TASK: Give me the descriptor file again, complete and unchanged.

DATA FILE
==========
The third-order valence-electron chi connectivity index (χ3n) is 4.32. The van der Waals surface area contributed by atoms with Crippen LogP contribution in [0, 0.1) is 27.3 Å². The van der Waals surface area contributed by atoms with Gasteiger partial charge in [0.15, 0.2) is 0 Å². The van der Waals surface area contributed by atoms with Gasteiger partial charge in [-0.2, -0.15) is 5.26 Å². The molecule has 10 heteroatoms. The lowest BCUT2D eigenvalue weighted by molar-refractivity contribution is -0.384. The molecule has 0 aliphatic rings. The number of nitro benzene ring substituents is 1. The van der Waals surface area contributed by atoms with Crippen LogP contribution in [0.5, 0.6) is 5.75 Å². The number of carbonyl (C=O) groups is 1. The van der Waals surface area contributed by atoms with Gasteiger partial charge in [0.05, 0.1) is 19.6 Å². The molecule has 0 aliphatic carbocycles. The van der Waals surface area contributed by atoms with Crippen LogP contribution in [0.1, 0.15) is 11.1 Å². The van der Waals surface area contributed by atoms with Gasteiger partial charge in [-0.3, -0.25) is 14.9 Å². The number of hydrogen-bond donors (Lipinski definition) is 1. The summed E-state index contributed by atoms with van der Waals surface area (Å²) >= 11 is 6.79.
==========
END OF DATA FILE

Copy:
The third-order valence-electron chi connectivity index (χ3n) is 4.32. The van der Waals surface area contributed by atoms with Crippen LogP contribution in [0, 0.1) is 27.3 Å². The van der Waals surface area contributed by atoms with Gasteiger partial charge in [0.15, 0.2) is 0 Å². The van der Waals surface area contributed by atoms with Gasteiger partial charge in [-0.2, -0.15) is 5.26 Å². The molecule has 10 heteroatoms. The lowest BCUT2D eigenvalue weighted by molar-refractivity contribution is -0.384. The molecule has 0 aliphatic rings. The number of nitro benzene ring substituents is 1. The van der Waals surface area contributed by atoms with Crippen LogP contribution in [0.5, 0.6) is 5.75 Å². The number of carbonyl (C=O) groups is 1. The van der Waals surface area contributed by atoms with Gasteiger partial charge in [0.05, 0.1) is 19.6 Å². The molecule has 0 aliphatic carbocycles. The van der Waals surface area contributed by atoms with Crippen LogP contribution in [0.1, 0.15) is 11.1 Å². The van der Waals surface area contributed by atoms with Gasteiger partial charge in [-0.3, -0.25) is 14.9 Å². The number of hydrogen-bond donors (Lipinski definition) is 1. The summed E-state index contributed by atoms with van der Waals surface area (Å²) >= 11 is 6.79.